Because the parties had not expressly agreed upon the governing law of the contract, the Supreme Court went on to consider whether the parties had made an implied choice of governing law. This was considered as a matter of contractual interpretation. The Supreme Court again did not agree with the Court of Appeal’s conclusion that the choice of a seat of arbitration indicates a preference for the law of that seat. Therefore, even if the parties have chosen a seat of arbitration that is different to the governing law of the contract, the choice of law (express or implied) in respect of the underlying contract will also apply to the arbitration agreement. However, there are factors that might change that presumption, for example, parties should not be taken to have impliedly agreed to a governing law under which the arbitration agreement would be invalid.
As the Supreme Court did not find an express or implied choice of law (although it determined that the contract was governed by Russian law by application of Article 4(3) of the Rome I Regulation, as the contract was more closely connected with Russia than any other country), the question for the court then became what system of law had the closest and most real connection with the arbitration agreement. The Supreme Court determined that an arbitration agreement generally has the closest and most real connection with the law of the seat, and therefore held that English law applied to the arbitration agreement.
The result of the decision is that the law of the arbitration agreement is the law chosen, expressly or impliedly, by the parties to govern the underlying contract. Failing such a choice, it is the law with which the arbitration agreement has the closest and most real connection. That will usually be the law of the seat.
The decision also confirms that when the law of the seat is English law, the English courts will have jurisdiction to grant anti-suit injunctions to restrain breaches of the arbitration agreement — even if the law of the arbitration agreement is not English law. This is due to the supervisory function granted to the English courts as the courts of the seat of arbitration.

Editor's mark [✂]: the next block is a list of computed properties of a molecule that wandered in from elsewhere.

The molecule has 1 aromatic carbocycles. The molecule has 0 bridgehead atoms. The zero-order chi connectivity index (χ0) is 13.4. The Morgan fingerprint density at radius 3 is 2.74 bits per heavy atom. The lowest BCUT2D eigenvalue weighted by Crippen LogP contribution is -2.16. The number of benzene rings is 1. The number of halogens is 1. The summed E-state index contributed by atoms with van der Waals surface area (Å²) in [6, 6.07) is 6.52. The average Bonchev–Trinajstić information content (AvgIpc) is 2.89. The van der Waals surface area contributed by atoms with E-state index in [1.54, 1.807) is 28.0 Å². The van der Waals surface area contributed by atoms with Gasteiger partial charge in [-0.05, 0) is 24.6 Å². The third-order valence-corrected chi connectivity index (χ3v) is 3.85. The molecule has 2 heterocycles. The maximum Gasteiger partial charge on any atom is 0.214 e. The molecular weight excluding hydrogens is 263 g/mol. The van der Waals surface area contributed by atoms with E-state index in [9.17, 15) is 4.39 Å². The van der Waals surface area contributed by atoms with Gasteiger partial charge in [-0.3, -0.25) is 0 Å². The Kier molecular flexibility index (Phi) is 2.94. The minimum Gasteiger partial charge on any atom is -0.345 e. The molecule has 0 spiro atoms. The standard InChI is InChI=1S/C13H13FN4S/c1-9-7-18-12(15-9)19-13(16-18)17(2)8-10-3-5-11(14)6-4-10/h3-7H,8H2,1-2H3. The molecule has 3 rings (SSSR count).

- Including clarity and detail upfront in the arbitration agreement can avoid costly and lengthy litigation over what the parties intended when the arbitration agreement was drafted. Parties should specifically consider and expressly specify their choice of the governing law of the contract, the law of the arbitration agreement, the seat of the arbitration and rules applicable to the arbitration, in order to avoid something that was not intended being imposed by the courts.
- Although it is not currently common to specify the law of the arbitration agreement in addition to the governing law of the contract, doing so is important because different legal systems under which questions such as the validity or scope of the arbitration agreement are determined may result in very different outcomes.
- The hearing of both appeals took place on an expedited basis — the appeal to the Court of Appeal and the appeal to the Supreme Court were both heard within a timeframe of just over seven months. As put by the Supreme Court: “This is a vivid demonstration of the speed with which the English courts can act when the urgency of a matter requires it.”